Friday, May 23, 2008

Key Fob Tutorial

 

Key Fobs are definitely the rage. They're not only really cute, but soooo functional as well. Slip them around your wrist, and you are hands-free to carry your bags, kiddos, etc.!

I make, and sell, quite a few in my shop and give many away as gifts. Here's a tutorial to show you how you can make your own.

Items you'll need:

  • 2 strips of coordinating fabric 12"x 2.25"


  • 1 strip of Pellon PelTex #70 12" x 1.25" (I actually cut mine 1 3/16th", or just a hair narrower than 1.25". You'll understand why later)

  • 1 set of key fob hardware (I purchase mine here.)
Here are the interfacing strips:


Step 1) Fuse the interfacing strips to your fabric strips, by placing the Pellon 809 down the center of the fabric strip. There will be 1/2" of fabric on each side. The edges of the Pellon will be your guide for stitching throughout the process of making your key fob.

Place fabric pieces right sides together and pin in place. Stitch down one edge of the Pellon. Iron the seam open.


Step 2) With the fabric wrong side up, iron each long side of the fabric strip inward at the edge of the Pellon. Fold in half lengthwise, wrong sides together and press.

Slip the Peltex into the middle of your fabric "sandwich". Wrap the outside fabric's seam allowances (the fabric that will be the main outer fabric of the key fob) around the Peltex. Pin the fabric"sandwich together. If you cut your PelTex as I do, it will be much easier to pin this since the seam allowances take up a bit of space inside the sandwich. Trust me; do as I say.




Step 3) Stitch the pinned edge together by topstitching. Be sure to catch the underside fabric! And go slowly, you'll be stitching over the Peltex, and it's a thick layer...but oh so worth it in the end.

Topstitch down the opposite side as well.




Step 4) At this point, you are just cleaning up the piece before attaching the hardware. Trim the edges (the short ends) even, and apply Fray Check generously to the raw edges. Really, don't skip this part. It will give your key fob a cleaner looking end result and will give it more longevity.




Step 5) Attach the hardware with some pliers. Fold the fabric strip to meet at raw ends. Slip the hardware piece over both layers. It will be thick, so make sure that you have all of the layers neatly tucked in there. Use pliers to clamp the hardware shut in this order: middle, right side, left side. Otherwise you might clamp it shut unevenly. Clamp gently at first to be sure it stays positioned correctly. Then go back and finish it off with a nice, tight clamp!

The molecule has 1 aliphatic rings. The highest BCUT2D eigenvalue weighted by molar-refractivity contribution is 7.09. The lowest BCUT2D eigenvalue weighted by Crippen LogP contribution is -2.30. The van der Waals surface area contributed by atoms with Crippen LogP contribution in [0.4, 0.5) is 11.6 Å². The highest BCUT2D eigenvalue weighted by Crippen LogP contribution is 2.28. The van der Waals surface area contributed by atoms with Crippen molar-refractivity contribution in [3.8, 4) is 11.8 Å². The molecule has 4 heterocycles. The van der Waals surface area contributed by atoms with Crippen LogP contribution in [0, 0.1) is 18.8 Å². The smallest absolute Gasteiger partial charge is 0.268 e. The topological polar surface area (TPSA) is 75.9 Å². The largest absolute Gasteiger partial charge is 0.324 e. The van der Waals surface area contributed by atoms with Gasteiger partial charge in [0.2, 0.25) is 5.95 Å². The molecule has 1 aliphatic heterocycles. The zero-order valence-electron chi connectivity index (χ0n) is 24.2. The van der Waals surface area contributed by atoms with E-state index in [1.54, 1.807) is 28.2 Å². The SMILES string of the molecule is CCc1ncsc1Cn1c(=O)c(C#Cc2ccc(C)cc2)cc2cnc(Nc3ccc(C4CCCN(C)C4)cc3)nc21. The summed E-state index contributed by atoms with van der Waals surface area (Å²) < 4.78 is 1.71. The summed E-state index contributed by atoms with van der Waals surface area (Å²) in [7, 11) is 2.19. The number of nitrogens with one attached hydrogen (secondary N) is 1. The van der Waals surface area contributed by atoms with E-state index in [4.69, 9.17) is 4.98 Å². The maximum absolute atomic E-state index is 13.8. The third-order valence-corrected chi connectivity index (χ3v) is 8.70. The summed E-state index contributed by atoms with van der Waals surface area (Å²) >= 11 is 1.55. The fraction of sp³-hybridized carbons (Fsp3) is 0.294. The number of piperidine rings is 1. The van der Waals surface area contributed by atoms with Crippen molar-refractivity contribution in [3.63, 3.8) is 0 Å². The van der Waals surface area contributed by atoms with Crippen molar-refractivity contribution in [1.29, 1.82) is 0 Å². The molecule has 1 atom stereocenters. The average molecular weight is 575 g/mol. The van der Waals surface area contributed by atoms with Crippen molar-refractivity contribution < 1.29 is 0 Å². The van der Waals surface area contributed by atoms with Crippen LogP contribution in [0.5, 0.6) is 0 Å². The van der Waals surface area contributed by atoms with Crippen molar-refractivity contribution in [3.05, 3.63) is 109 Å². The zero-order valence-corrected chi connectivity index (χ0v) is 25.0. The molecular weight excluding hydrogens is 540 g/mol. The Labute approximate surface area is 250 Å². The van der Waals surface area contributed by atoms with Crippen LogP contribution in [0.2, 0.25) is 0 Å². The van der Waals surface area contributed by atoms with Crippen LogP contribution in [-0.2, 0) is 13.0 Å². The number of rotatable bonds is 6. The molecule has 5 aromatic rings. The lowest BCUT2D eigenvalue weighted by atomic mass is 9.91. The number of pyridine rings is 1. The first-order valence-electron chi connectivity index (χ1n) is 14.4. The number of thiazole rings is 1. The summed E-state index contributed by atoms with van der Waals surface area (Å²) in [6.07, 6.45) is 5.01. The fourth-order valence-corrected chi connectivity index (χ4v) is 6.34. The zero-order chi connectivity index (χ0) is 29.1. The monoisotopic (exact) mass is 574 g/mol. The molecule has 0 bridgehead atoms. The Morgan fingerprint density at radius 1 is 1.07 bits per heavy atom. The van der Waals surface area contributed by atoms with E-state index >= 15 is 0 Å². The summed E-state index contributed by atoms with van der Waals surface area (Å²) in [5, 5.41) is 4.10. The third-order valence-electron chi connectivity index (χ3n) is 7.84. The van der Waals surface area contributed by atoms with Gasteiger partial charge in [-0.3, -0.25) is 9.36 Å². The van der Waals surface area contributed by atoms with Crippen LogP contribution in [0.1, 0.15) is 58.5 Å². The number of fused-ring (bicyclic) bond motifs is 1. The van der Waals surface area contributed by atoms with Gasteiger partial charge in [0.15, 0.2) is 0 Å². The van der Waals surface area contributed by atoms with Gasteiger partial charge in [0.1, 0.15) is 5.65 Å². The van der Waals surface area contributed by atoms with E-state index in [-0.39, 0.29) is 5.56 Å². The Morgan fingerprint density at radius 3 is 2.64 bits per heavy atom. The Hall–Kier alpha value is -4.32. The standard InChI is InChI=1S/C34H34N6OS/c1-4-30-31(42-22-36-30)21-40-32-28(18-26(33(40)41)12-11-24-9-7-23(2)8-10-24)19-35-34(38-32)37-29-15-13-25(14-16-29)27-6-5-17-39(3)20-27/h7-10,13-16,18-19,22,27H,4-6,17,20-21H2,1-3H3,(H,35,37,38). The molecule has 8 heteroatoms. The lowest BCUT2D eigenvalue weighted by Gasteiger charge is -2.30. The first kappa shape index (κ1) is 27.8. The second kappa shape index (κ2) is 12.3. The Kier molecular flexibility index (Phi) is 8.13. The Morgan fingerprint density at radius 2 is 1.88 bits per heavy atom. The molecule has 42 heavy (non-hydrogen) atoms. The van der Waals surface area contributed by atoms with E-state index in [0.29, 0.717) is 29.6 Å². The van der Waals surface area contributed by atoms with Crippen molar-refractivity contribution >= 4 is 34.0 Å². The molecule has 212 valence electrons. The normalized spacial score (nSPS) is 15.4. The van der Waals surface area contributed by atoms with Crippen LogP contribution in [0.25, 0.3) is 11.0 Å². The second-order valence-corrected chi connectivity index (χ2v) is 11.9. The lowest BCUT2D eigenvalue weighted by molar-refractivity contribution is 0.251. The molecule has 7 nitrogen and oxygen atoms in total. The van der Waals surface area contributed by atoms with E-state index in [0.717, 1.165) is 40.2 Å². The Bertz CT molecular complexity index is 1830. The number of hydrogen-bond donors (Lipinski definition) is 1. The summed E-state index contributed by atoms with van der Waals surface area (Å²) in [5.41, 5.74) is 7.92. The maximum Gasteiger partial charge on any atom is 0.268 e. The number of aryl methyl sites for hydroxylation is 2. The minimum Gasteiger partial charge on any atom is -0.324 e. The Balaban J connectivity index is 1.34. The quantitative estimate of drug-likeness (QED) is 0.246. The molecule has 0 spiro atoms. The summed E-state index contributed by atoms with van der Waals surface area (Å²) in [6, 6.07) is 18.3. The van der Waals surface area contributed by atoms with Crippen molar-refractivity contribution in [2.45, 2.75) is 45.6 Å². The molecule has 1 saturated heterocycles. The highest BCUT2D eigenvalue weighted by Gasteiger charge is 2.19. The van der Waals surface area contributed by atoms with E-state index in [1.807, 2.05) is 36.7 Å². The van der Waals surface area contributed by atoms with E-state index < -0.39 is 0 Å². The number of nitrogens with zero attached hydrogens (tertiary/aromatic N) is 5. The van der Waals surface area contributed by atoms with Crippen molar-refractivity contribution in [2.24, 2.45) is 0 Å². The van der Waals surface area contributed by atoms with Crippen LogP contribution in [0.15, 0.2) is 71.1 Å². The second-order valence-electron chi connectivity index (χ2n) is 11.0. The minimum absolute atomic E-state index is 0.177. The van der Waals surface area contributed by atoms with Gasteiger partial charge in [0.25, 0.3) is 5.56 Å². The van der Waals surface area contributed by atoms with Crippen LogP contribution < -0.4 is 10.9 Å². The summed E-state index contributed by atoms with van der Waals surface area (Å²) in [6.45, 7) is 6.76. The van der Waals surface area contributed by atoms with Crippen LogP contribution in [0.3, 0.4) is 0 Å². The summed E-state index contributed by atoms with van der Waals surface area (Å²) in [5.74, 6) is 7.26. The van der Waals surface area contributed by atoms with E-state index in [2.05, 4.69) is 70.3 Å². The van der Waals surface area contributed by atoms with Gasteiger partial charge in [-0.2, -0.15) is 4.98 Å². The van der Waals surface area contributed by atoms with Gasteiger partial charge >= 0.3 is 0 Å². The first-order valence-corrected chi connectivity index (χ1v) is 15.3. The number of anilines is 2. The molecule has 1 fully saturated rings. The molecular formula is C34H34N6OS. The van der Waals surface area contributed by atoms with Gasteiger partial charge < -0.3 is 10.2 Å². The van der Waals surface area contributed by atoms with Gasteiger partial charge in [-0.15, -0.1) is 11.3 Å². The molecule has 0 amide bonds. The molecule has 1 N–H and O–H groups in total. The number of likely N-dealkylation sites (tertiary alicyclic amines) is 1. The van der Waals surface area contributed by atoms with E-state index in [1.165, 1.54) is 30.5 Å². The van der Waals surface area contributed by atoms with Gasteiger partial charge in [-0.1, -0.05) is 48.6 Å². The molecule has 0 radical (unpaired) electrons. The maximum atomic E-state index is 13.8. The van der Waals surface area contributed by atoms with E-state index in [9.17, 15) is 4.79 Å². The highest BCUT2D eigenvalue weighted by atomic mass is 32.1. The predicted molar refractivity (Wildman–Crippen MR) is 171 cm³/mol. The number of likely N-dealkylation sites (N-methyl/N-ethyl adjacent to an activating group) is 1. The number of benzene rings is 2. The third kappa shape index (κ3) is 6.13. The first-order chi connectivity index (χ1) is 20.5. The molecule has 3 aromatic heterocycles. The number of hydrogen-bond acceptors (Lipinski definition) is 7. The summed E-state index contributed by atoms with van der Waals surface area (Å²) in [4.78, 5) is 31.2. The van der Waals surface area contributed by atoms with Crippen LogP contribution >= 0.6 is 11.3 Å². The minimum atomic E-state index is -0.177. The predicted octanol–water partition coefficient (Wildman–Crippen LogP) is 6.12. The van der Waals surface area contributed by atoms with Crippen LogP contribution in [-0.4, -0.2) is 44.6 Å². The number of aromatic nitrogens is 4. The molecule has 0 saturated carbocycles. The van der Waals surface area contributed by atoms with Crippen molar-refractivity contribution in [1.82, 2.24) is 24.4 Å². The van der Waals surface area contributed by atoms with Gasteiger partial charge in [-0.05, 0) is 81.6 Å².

I wrap a scrap piece of fabric around the hardware so that it doesn't get scratched by the pliers.


Attach the O-ring and you are done!

Enjoy!

And don't forget to comment below and let me know how the tutorial works for you! And I'd love to see what you make, too!

Wednesday, May 21, 2008

Urban Messenger Bags

Lately, my custom work has centered on these North-South Urban Messenger bag styles. My clients selected fabrics and I worked them into the bags. These bags are difficult to make and require much time, so they truly become "labors of love". And they did turn out lovely.

This hard-to-find Owl fabric is a favorite of my client's, so we ordered it directly from Japan.  Such a fun print!




I've been calling this the Butterscotch Bag.  It's just yummy!  The colors are amazing in this Geisha Fan print!  Can Amy Butler fabrics get any better?!!!   (I'm sure they will, as she never ceases to come out with more and more fabulous things!)

Sunday, May 18, 2008

Market bag madness

It's madness.  I fully admit it.  I'm embracing my own sewing nerdiness.  I woke up this morning with the urge to see if I could re-create the style of the plastic grocery bags we all have overflowing in our homes.    I saw a fabric one over at HyenaCart that was super-cute and I haven't been able to get it out of my mind.

So, today after church I tore a plastic JoAnn's bag apart, used it as my template, and made a muslin fabric one.  Just for cuteness, I added a little birdie applique.

Pretty cute, if I say so myself.   And it's remarkably strong, yet very lightweight!

Here's a closer shot of the birdie applique.  I hand drew it, adhered it to Heat-n-Bond Lite, cut it out and ironed it on.  Then I simply zig-zagged around the edges.  I'm wondering if I should add a little button for the eye.

Wednesday, May 7, 2008

The Amy Butler Smart Bag

My friend, Sue, of Pink Lemonade Boutique does lots of my jewelry pieces. She's one of those people who can miraculously figure out exactly what you want with little guidance given and the piece turns out fabulous AND really is exactly what you want! I just love her!

So, she put a little bug in my ear that she liked the Amy Butler Smart Bag, so I whipped one up for her recently. It's quickly becoming one of my favorites, too. The bag was simple to make and turned out fantastic. I did tweak a few things like making the interior pocket a more useful size, the handles (made them of two fabrics and stabilized them) and lightly stabilized the lining of the bag to give it more body.



I love to surf the PatternReview website, and I entered a review of this bag here, if you are interested.   This site is really helpful...be sure to check it out before your try your next pattern!
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